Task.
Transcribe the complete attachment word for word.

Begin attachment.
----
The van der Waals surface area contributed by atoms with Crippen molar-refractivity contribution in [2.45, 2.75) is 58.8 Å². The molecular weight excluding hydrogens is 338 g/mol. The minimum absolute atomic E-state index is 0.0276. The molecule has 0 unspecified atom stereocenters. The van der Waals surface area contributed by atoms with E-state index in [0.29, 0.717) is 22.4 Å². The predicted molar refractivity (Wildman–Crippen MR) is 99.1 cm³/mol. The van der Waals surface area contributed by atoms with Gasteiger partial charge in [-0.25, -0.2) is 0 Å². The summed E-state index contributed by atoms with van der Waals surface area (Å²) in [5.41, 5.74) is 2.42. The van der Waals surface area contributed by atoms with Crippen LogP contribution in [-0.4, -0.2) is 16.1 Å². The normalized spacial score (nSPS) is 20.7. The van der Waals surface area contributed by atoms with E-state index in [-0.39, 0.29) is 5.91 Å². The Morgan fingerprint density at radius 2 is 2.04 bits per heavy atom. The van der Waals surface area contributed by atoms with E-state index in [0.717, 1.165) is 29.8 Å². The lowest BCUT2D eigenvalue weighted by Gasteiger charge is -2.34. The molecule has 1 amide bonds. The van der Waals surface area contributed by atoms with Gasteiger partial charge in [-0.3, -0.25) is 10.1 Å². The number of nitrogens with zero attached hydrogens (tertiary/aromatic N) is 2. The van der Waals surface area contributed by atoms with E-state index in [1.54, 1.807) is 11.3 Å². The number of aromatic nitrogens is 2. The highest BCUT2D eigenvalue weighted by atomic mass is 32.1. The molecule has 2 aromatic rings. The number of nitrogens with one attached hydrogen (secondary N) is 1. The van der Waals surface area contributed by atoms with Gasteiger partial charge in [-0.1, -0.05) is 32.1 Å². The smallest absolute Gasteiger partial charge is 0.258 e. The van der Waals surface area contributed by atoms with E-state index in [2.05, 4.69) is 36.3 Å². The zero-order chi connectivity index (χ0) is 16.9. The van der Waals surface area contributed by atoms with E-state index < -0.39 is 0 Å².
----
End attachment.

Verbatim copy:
The van der Waals surface area contributed by atoms with Crippen molar-refractivity contribution in [2.45, 2.75) is 58.8 Å². The molecular weight excluding hydrogens is 338 g/mol. The minimum absolute atomic E-state index is 0.0276. The molecule has 0 unspecified atom stereocenters. The van der Waals surface area contributed by atoms with E-state index in [0.29, 0.717) is 22.4 Å². The predicted molar refractivity (Wildman–Crippen MR) is 99.1 cm³/mol. The van der Waals surface area contributed by atoms with Gasteiger partial charge in [-0.25, -0.2) is 0 Å². The summed E-state index contributed by atoms with van der Waals surface area (Å²) in [5.41, 5.74) is 2.42. The van der Waals surface area contributed by atoms with Crippen LogP contribution in [-0.4, -0.2) is 16.1 Å². The normalized spacial score (nSPS) is 20.7. The van der Waals surface area contributed by atoms with E-state index in [-0.39, 0.29) is 5.91 Å². The Morgan fingerprint density at radius 2 is 2.04 bits per heavy atom. The van der Waals surface area contributed by atoms with E-state index in [0.717, 1.165) is 29.8 Å². The lowest BCUT2D eigenvalue weighted by Gasteiger charge is -2.34. The molecule has 1 amide bonds. The van der Waals surface area contributed by atoms with Gasteiger partial charge in [-0.3, -0.25) is 10.1 Å². The number of nitrogens with zero attached hydrogens (tertiary/aromatic N) is 2. The van der Waals surface area contributed by atoms with E-state index in [1.54, 1.807) is 11.3 Å². The number of aromatic nitrogens is 2. The highest BCUT2D eigenvalue weighted by atomic mass is 32.1. The molecule has 2 aromatic rings. The number of nitrogens with one attached hydrogen (secondary N) is 1. The van der Waals surface area contributed by atoms with Gasteiger partial charge in [-0.1, -0.05) is 32.1 Å². The smallest absolute Gasteiger partial charge is 0.258 e. The van der Waals surface area contributed by atoms with E-state index in [2.05, 4.69) is 36.3 Å². The zero-order chi connectivity index (χ0) is 16.9. The van der Waals surface area contributed by atoms with E-state index < -0.39 is 0 Å².